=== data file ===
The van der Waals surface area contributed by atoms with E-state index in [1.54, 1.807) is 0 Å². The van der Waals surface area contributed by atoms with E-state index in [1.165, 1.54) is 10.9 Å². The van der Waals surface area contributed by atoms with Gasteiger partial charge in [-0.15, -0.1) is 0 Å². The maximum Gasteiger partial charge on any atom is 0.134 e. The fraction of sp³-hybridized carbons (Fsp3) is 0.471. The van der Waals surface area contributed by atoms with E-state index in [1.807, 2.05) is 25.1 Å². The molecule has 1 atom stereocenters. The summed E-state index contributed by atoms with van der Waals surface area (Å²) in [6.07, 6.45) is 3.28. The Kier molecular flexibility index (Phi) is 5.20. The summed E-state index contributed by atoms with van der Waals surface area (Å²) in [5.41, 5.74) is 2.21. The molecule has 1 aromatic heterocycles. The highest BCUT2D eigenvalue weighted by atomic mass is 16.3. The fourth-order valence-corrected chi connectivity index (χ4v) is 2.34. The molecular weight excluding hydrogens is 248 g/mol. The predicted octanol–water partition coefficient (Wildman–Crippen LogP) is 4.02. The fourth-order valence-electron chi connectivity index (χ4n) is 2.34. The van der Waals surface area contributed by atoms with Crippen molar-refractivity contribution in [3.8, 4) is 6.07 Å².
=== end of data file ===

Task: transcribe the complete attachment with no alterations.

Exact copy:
The van der Waals surface area contributed by atoms with E-state index in [1.54, 1.807) is 0 Å². The van der Waals surface area contributed by atoms with E-state index in [1.165, 1.54) is 10.9 Å². The van der Waals surface area contributed by atoms with Gasteiger partial charge in [-0.15, -0.1) is 0 Å². The maximum Gasteiger partial charge on any atom is 0.134 e. The fraction of sp³-hybridized carbons (Fsp3) is 0.471. The van der Waals surface area contributed by atoms with E-state index in [1.807, 2.05) is 25.1 Å². The molecule has 1 atom stereocenters. The summed E-state index contributed by atoms with van der Waals surface area (Å²) in [6.07, 6.45) is 3.28. The Kier molecular flexibility index (Phi) is 5.20. The summed E-state index contributed by atoms with van der Waals surface area (Å²) in [5.41, 5.74) is 2.21. The molecule has 1 aromatic heterocycles. The highest BCUT2D eigenvalue weighted by atomic mass is 16.3. The fourth-order valence-corrected chi connectivity index (χ4v) is 2.34. The molecular weight excluding hydrogens is 248 g/mol. The predicted octanol–water partition coefficient (Wildman–Crippen LogP) is 4.02. The fourth-order valence-electron chi connectivity index (χ4n) is 2.34. The van der Waals surface area contributed by atoms with Crippen molar-refractivity contribution in [3.8, 4) is 6.07 Å².